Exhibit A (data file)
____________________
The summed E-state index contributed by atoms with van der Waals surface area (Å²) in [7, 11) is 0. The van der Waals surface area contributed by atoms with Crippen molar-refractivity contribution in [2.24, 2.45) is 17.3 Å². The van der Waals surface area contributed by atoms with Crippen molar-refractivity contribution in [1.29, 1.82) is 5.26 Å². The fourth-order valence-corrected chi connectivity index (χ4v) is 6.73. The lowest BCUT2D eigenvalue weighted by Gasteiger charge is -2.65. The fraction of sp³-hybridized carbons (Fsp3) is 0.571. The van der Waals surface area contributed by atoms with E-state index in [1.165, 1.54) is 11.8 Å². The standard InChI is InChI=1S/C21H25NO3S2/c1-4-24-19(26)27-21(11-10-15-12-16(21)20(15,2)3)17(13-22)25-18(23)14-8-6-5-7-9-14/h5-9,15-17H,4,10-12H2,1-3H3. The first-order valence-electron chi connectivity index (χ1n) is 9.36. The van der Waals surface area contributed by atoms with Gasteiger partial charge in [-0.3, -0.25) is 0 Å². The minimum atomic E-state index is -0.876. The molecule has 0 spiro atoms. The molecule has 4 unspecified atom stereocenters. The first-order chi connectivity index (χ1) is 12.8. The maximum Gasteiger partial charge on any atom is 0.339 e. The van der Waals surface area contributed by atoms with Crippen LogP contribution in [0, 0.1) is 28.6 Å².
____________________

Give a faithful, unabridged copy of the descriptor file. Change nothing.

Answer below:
The summed E-state index contributed by atoms with van der Waals surface area (Å²) in [7, 11) is 0. The van der Waals surface area contributed by atoms with Crippen molar-refractivity contribution in [2.24, 2.45) is 17.3 Å². The van der Waals surface area contributed by atoms with Crippen molar-refractivity contribution in [1.29, 1.82) is 5.26 Å². The fourth-order valence-corrected chi connectivity index (χ4v) is 6.73. The lowest BCUT2D eigenvalue weighted by Gasteiger charge is -2.65. The fraction of sp³-hybridized carbons (Fsp3) is 0.571. The van der Waals surface area contributed by atoms with E-state index in [1.165, 1.54) is 11.8 Å². The standard InChI is InChI=1S/C21H25NO3S2/c1-4-24-19(26)27-21(11-10-15-12-16(21)20(15,2)3)17(13-22)25-18(23)14-8-6-5-7-9-14/h5-9,15-17H,4,10-12H2,1-3H3. The first-order valence-electron chi connectivity index (χ1n) is 9.36. The van der Waals surface area contributed by atoms with Gasteiger partial charge in [-0.3, -0.25) is 0 Å². The minimum atomic E-state index is -0.876. The molecule has 0 spiro atoms. The molecule has 4 unspecified atom stereocenters. The first-order chi connectivity index (χ1) is 12.8. The maximum Gasteiger partial charge on any atom is 0.339 e. The van der Waals surface area contributed by atoms with Crippen LogP contribution in [0, 0.1) is 28.6 Å².